Oddly enough, I have been trying to think of a way to incorporate one of my favourite poems into the Bloghop, so this works out very nicely indeed!
The poem in question is The World is a Beautiful Place, by Lawrence Ferlinghetti. Anyone familiar with the Beat Poets of 1960s will be aware of him, but this is a rather wonderful poem which doesn't often get the attention that I would give it, if I were in charge of things like that.
Before you click through to read the poem, you may or may not like to know a little about him. His biography serves to let us know that he has an incredibly unusual background.
I know that biographies aren't supposed to matter (Death of the Author and all that), but in knowing about it enhanced my reading of this particular poem, more than any others.
His father died before he was born, and his mother committed to an asylum shortly after his birth. He was then taken in by an aunt and spent some time in an orphanage (while his aunt saught employment). Then strangely, the aunt left while Ferlinghetti was still a child.
For a young life characterised by absence, this particular poem (as well as others, but less notably) throws into relief Ferlinghetti's ability not to dwell on past experience, but to enjoy the present.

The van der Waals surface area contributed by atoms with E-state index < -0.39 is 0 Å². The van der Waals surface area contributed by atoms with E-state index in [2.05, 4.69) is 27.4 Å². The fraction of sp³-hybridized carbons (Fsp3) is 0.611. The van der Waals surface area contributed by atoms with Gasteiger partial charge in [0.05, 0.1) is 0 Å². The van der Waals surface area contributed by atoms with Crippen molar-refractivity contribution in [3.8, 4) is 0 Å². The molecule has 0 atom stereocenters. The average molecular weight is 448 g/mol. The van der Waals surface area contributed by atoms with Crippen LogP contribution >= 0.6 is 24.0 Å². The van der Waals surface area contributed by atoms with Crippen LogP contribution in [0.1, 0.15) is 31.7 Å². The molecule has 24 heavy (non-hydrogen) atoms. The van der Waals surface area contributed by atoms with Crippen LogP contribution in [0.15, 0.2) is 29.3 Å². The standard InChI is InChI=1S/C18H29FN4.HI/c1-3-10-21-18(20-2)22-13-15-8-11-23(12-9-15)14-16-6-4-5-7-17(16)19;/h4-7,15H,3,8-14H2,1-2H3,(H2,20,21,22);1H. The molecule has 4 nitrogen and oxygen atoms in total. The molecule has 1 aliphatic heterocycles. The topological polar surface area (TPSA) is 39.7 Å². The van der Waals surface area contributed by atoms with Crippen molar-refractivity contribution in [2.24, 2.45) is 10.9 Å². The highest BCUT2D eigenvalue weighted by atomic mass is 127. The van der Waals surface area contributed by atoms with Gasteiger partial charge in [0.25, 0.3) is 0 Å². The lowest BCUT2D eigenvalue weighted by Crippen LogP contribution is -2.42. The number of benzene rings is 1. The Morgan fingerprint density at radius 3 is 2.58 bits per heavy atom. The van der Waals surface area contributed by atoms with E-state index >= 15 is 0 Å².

Ferlinghetti's not a dweller - he prefers instead to dip back into the past to explore what he describes as Pictures from a Gone World (the name of his 1955 collection of poems).
Please click through and read the poem - as it's still in copyright, I can't publish it here. I can however, offer a little taster (click title for whole thing):
The World is a Beautiful Place
The world is a beautiful place
to be born into
if you don't mind happiness
not always being
so very much fun
if you don't mind a touch of hell
now and then
just when everything is fine
because even in heaven
they don't sing
all the time
Go on, read on. It's WONDERFUL.
In terms of finding your groove, Ferlinghetti is the very master of it. A spiritual #groovingmum, I'm certain.
What do you make of his background? Did you read the poem? What did you think?